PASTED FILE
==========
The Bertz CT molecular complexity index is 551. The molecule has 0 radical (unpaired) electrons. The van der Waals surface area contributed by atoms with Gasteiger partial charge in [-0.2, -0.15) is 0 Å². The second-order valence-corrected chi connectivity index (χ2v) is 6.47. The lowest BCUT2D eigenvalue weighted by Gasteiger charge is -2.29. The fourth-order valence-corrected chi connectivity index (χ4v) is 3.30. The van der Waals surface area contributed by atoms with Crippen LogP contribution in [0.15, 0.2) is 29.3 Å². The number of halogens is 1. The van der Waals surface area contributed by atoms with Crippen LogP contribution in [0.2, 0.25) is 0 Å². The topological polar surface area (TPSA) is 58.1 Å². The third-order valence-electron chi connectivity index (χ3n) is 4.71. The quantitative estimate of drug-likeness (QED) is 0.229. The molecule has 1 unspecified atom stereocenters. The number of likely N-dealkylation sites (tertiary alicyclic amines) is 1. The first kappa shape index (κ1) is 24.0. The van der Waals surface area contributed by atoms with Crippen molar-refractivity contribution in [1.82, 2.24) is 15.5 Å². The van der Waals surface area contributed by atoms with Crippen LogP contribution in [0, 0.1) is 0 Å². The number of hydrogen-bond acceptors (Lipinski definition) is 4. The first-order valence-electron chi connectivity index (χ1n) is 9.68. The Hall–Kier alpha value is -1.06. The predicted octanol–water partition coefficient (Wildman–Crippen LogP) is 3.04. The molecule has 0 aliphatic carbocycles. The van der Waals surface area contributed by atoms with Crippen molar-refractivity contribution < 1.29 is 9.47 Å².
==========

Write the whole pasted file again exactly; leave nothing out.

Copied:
The Bertz CT molecular complexity index is 551. The molecule has 0 radical (unpaired) electrons. The van der Waals surface area contributed by atoms with Gasteiger partial charge in [-0.2, -0.15) is 0 Å². The second-order valence-corrected chi connectivity index (χ2v) is 6.47. The lowest BCUT2D eigenvalue weighted by Gasteiger charge is -2.29. The fourth-order valence-corrected chi connectivity index (χ4v) is 3.30. The van der Waals surface area contributed by atoms with Crippen LogP contribution in [0.15, 0.2) is 29.3 Å². The number of halogens is 1. The van der Waals surface area contributed by atoms with Crippen LogP contribution in [0.2, 0.25) is 0 Å². The topological polar surface area (TPSA) is 58.1 Å². The third-order valence-electron chi connectivity index (χ3n) is 4.71. The quantitative estimate of drug-likeness (QED) is 0.229. The molecule has 1 unspecified atom stereocenters. The number of likely N-dealkylation sites (tertiary alicyclic amines) is 1. The first kappa shape index (κ1) is 24.0. The van der Waals surface area contributed by atoms with Crippen molar-refractivity contribution in [1.82, 2.24) is 15.5 Å². The van der Waals surface area contributed by atoms with Crippen LogP contribution in [0, 0.1) is 0 Å². The number of hydrogen-bond acceptors (Lipinski definition) is 4. The first-order valence-electron chi connectivity index (χ1n) is 9.68. The Hall–Kier alpha value is -1.06. The predicted octanol–water partition coefficient (Wildman–Crippen LogP) is 3.04. The molecule has 0 aliphatic carbocycles. The van der Waals surface area contributed by atoms with Crippen molar-refractivity contribution < 1.29 is 9.47 Å².